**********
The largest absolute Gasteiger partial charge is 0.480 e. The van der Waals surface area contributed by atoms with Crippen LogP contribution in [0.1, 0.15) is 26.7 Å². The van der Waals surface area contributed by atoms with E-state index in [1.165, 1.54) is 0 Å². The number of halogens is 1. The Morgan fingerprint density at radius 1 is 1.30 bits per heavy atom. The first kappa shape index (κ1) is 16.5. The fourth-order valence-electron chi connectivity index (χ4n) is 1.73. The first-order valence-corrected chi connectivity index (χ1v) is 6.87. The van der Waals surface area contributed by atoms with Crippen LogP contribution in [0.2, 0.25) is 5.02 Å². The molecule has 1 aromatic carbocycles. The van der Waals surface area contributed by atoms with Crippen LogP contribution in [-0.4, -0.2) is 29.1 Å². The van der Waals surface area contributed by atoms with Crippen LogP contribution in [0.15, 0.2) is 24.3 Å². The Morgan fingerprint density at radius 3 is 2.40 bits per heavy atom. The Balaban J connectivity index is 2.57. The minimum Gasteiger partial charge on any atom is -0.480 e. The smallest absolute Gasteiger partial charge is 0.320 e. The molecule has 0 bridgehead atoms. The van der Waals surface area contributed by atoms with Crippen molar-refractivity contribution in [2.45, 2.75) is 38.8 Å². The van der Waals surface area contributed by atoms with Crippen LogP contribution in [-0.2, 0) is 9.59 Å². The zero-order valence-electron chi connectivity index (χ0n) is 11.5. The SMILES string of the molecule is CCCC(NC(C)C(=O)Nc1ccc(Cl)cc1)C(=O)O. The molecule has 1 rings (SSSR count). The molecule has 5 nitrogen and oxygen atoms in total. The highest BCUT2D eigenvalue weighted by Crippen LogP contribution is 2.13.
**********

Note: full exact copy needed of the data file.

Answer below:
The largest absolute Gasteiger partial charge is 0.480 e. The van der Waals surface area contributed by atoms with Crippen LogP contribution in [0.1, 0.15) is 26.7 Å². The van der Waals surface area contributed by atoms with E-state index in [1.165, 1.54) is 0 Å². The number of halogens is 1. The Morgan fingerprint density at radius 1 is 1.30 bits per heavy atom. The first kappa shape index (κ1) is 16.5. The fourth-order valence-electron chi connectivity index (χ4n) is 1.73. The first-order valence-corrected chi connectivity index (χ1v) is 6.87. The van der Waals surface area contributed by atoms with Crippen LogP contribution in [0.2, 0.25) is 5.02 Å². The molecule has 1 aromatic carbocycles. The van der Waals surface area contributed by atoms with Crippen LogP contribution in [-0.4, -0.2) is 29.1 Å². The van der Waals surface area contributed by atoms with Crippen LogP contribution in [0.15, 0.2) is 24.3 Å². The Morgan fingerprint density at radius 3 is 2.40 bits per heavy atom. The Balaban J connectivity index is 2.57. The minimum Gasteiger partial charge on any atom is -0.480 e. The smallest absolute Gasteiger partial charge is 0.320 e. The molecule has 0 bridgehead atoms. The van der Waals surface area contributed by atoms with Crippen molar-refractivity contribution in [2.45, 2.75) is 38.8 Å². The van der Waals surface area contributed by atoms with Crippen LogP contribution in [-0.2, 0) is 9.59 Å². The zero-order valence-electron chi connectivity index (χ0n) is 11.5. The SMILES string of the molecule is CCCC(NC(C)C(=O)Nc1ccc(Cl)cc1)C(=O)O. The molecule has 1 rings (SSSR count). The molecule has 5 nitrogen and oxygen atoms in total. The highest BCUT2D eigenvalue weighted by Crippen LogP contribution is 2.13.